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It revivified British cinema just as Welsh’s writing breathed new life into fiction. APOCALYPSE NOW (Heart of Darkness) by JOSEPH CONRAD Published: 1902 Film adaptation: 1979 Director: FRANCIS FORD COPPOLA The most extraordinary of Vietnam films, and by far the craziest version of a Conrad novel ever conceived, Coppola’s Oscar-winning modernisation of Heart of Darkness is without compare.
Its hallucinatory feel and dystopian view of American soldiering was achieved only after a shoot so beset with disaster that Coppola compared it to Vietnam itself. NO COUNTRY FOR OLD MEN by CORMAC Mc CARTHY Published: 2005 Film adaptation: 2007 Directors: JOEL AND ETHAN COEN The first literary adaptation by cult writer-directors Joel and Ethan Coen, this chilling film follows Mc Carthy’s bleak novel almost to the letter.
No film version of Dickens has ever matched Lean’s superlative realisation of Great Expectations.
From the jumpy graveyard scene to the weirdness of Satis House, and with actors such as John Mills and Alec Guinness giving their all, there is no level at which this utterly brilliant film doesn’t deliver. WUTHERING HEIGHTS by EMILY BRONTË Published: 1847 Film adaptation: 1939 Director: WILLIAM WYLER Brontë’s gothic tale of moors madness gets the William Wyler treatment in this classic movie version starring Merle Oberon as Cathy and Laurence Olivier as Heathcliffe. TO KILL A MOCKINGBIRD by HARPER LEE Published: 1960 Film adaptation: 1962 Director: ROBERT MULLIGAN The film of Harper Lee’s Pulitzer Prize-winning novel about racist Alabama deservedly won three Oscars, including Best Actor for Gregory Peck as the lawyer Atticus Finch.
None of the subsequent adaptations has matched the dark power of the brilliant Wyler’s. Including a fictionalised version of Lee’s friend Truman Capote, this compelling and important work has lost none of its power since its release. DOCTOR ZHIVAGO by BORIS PASTERNAK Published: 1957 Film adaptation: 1965 Director: DAVID LEAN Lean’s snowy cinematic masterpiece starring Omar Sharif, Julie Christie and Alec Guinness brings to life the Nobel Prize-winner’s story of revolutionary Russia with tremendous style.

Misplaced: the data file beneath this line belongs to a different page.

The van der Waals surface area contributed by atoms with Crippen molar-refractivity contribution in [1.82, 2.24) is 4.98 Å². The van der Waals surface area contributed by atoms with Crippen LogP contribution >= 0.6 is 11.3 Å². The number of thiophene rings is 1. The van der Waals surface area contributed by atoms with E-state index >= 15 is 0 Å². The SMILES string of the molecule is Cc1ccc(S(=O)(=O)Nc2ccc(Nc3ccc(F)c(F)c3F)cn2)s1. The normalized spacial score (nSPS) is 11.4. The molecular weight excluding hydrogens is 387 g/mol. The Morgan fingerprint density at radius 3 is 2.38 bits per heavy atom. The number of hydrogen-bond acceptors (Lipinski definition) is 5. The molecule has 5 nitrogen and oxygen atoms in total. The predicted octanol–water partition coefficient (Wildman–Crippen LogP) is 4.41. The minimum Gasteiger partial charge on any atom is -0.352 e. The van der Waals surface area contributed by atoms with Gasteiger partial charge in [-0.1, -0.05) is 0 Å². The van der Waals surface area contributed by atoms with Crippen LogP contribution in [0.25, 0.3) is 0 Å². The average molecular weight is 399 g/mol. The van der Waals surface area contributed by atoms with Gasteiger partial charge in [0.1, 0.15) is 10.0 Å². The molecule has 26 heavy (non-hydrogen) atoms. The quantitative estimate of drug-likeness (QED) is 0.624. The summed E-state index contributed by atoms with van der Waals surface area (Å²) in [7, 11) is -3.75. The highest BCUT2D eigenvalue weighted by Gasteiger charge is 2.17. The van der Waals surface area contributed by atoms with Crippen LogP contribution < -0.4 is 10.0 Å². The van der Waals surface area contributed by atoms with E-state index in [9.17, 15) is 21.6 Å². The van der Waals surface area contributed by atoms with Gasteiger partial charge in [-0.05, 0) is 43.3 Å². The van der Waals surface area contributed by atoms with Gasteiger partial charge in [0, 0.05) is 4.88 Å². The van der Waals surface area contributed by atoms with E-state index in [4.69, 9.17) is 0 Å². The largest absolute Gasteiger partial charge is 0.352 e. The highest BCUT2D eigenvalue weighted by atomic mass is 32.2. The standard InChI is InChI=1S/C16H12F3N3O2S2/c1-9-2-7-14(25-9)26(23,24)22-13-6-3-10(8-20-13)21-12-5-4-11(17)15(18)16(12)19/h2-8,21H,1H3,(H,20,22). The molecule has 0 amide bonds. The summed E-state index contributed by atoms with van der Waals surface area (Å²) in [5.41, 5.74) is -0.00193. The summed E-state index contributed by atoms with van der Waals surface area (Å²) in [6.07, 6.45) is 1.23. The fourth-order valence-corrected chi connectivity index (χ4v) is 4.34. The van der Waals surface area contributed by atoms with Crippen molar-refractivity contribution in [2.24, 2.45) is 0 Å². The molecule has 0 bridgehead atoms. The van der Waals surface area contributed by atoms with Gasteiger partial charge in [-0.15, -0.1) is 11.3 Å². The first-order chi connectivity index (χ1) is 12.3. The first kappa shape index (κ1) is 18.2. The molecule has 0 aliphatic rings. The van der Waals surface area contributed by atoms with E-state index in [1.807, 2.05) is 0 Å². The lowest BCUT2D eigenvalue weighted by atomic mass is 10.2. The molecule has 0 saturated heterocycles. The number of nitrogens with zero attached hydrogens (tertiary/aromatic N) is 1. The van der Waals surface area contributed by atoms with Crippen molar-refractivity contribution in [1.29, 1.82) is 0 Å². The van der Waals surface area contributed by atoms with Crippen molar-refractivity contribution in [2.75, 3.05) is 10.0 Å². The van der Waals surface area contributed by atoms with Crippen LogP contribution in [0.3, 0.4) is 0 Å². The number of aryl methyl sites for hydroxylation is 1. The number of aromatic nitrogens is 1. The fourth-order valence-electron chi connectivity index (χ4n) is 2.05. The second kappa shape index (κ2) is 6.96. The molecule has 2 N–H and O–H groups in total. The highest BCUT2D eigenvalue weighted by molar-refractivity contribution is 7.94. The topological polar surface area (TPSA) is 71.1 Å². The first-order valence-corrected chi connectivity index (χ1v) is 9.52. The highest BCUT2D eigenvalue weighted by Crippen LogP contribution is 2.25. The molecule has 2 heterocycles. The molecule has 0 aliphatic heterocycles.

Although beaten to 1965’s Best Picture Oscar by The Sound of Music, this memorable realisation honours all the emotional and political complexity of Boris Pasternak’s original novel. THE LEOPARD by GIUSEPPE TOMASI DI LAMPEDUSA Published: 1958 Film adaptation: 1963 Director: LUCHINO VISCONTI Most famous for its almost hour-long ballroom scene and glorious period detail, Visconti’s epic filming of Lampedusa’s novel examines the honour codes of a changing Italy with the help of a handsome cast including Burt Lancaster and Claudia Cardinale.
The dying ancien regime is represented by lethally sexy performances by Glenn Close and John Malkovich, making this 118 minutes of pure wicked pleasure. THE BIG SLEEP by RAYMOND CHANDLER Published: 1939 Film adaptation: 1946 Director: HOWARD HAWKS The convoluted plot of Chandler’s detective story had screenwriter William Faulkner turning to the original author for help.
Ralph Richardson is triumphant as the domineering father, and the powerful closing scene is a strikingly modern statement of female strength. SCHINDLER’S LIST (Schindler’s Ark) by THOMAS KENEALLY Published: 1982 Film adaptation: 1993 Director: STEVEN SPIELBERG Spielberg’s version of Keneally’s novel Schindler’s Ark was immediately lauded as one of the greatest films about the Holocaust. R TOLKIEN Published: 1954-1955 Film adaptation: 2001-2003 Director: PETER JACKSON Tolkien’s books have been irresistible to generations of teenage boys, but until Jackson’s triumphant trilogy of films, all attempts to bring Middle Earth and its hairy denizens off the printed page had fallen flat.From Orson Welles’s priestly cameo to Gregory Peck’s brilliantly unhinged Ahab, a fine cast is matched by an eerily bleached cinematography.Even a rather ropy model whale cannot diminish the power of this great film. BRIGHTON ROCK by GRAHAM GREENE Published: 1938 Film adaptation: 1947 Directors: John and Roy Boulting Brutally gritty, Terence Rattigan’s adaptation, done in partnership with the novel’s author, Graham Greene, shocked critics with its hard-boiled realism.A young Richard Attenborough excels as the odious Pinkie in a crime drama that is worlds away from the slick American noirishness cinemagoers were accustomed to in 1947. DRACULA by BRAM STOKER Published: 1897 Film adaptation: 1931 Director: TOD BROWNING Bela Lugosi is Dracula, since he seethed his way to stardom in Browning’s 1931 film.Necessarily cutting out some of Stoker’s extraneous material, this genre-defining horror classic turned out far scarier than the book.
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